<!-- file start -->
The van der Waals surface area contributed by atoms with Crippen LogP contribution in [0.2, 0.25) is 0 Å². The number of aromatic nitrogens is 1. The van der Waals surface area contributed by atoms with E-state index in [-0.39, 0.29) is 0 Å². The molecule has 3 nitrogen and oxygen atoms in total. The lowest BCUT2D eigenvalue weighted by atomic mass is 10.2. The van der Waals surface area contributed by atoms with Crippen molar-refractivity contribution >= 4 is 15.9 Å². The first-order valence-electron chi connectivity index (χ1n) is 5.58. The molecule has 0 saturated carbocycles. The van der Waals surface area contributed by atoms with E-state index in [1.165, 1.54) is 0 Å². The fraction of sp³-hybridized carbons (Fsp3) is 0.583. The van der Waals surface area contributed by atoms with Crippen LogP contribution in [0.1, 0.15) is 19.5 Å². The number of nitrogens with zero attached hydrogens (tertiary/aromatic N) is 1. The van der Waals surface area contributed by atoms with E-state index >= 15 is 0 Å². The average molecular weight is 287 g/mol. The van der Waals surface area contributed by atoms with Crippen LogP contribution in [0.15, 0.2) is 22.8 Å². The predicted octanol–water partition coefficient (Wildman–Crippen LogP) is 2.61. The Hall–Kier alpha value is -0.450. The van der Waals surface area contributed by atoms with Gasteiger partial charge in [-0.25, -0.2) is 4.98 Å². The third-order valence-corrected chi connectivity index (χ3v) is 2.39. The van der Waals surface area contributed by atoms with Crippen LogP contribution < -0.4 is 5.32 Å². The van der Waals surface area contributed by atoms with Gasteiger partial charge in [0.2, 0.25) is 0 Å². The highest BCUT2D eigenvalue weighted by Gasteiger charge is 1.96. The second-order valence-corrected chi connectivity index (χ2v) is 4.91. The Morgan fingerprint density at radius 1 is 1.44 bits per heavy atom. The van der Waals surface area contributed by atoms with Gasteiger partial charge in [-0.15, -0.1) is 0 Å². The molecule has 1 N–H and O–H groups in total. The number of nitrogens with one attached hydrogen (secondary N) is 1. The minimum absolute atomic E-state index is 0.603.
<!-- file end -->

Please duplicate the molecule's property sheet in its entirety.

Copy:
The van der Waals surface area contributed by atoms with Crippen LogP contribution in [0.2, 0.25) is 0 Å². The number of aromatic nitrogens is 1. The van der Waals surface area contributed by atoms with E-state index in [-0.39, 0.29) is 0 Å². The molecule has 3 nitrogen and oxygen atoms in total. The lowest BCUT2D eigenvalue weighted by atomic mass is 10.2. The van der Waals surface area contributed by atoms with Crippen molar-refractivity contribution >= 4 is 15.9 Å². The first-order valence-electron chi connectivity index (χ1n) is 5.58. The molecule has 0 saturated carbocycles. The van der Waals surface area contributed by atoms with E-state index in [1.165, 1.54) is 0 Å². The fraction of sp³-hybridized carbons (Fsp3) is 0.583. The van der Waals surface area contributed by atoms with Crippen LogP contribution in [0.1, 0.15) is 19.5 Å². The number of nitrogens with zero attached hydrogens (tertiary/aromatic N) is 1. The van der Waals surface area contributed by atoms with E-state index >= 15 is 0 Å². The average molecular weight is 287 g/mol. The van der Waals surface area contributed by atoms with Crippen LogP contribution in [0.15, 0.2) is 22.8 Å². The predicted octanol–water partition coefficient (Wildman–Crippen LogP) is 2.61. The Hall–Kier alpha value is -0.450. The van der Waals surface area contributed by atoms with Gasteiger partial charge in [-0.25, -0.2) is 4.98 Å². The third-order valence-corrected chi connectivity index (χ3v) is 2.39. The van der Waals surface area contributed by atoms with Crippen LogP contribution < -0.4 is 5.32 Å². The van der Waals surface area contributed by atoms with Gasteiger partial charge in [0.2, 0.25) is 0 Å². The highest BCUT2D eigenvalue weighted by Gasteiger charge is 1.96. The second-order valence-corrected chi connectivity index (χ2v) is 4.91. The Morgan fingerprint density at radius 1 is 1.44 bits per heavy atom. The van der Waals surface area contributed by atoms with Gasteiger partial charge in [-0.15, -0.1) is 0 Å². The molecule has 1 N–H and O–H groups in total. The number of nitrogens with one attached hydrogen (secondary N) is 1. The minimum absolute atomic E-state index is 0.603.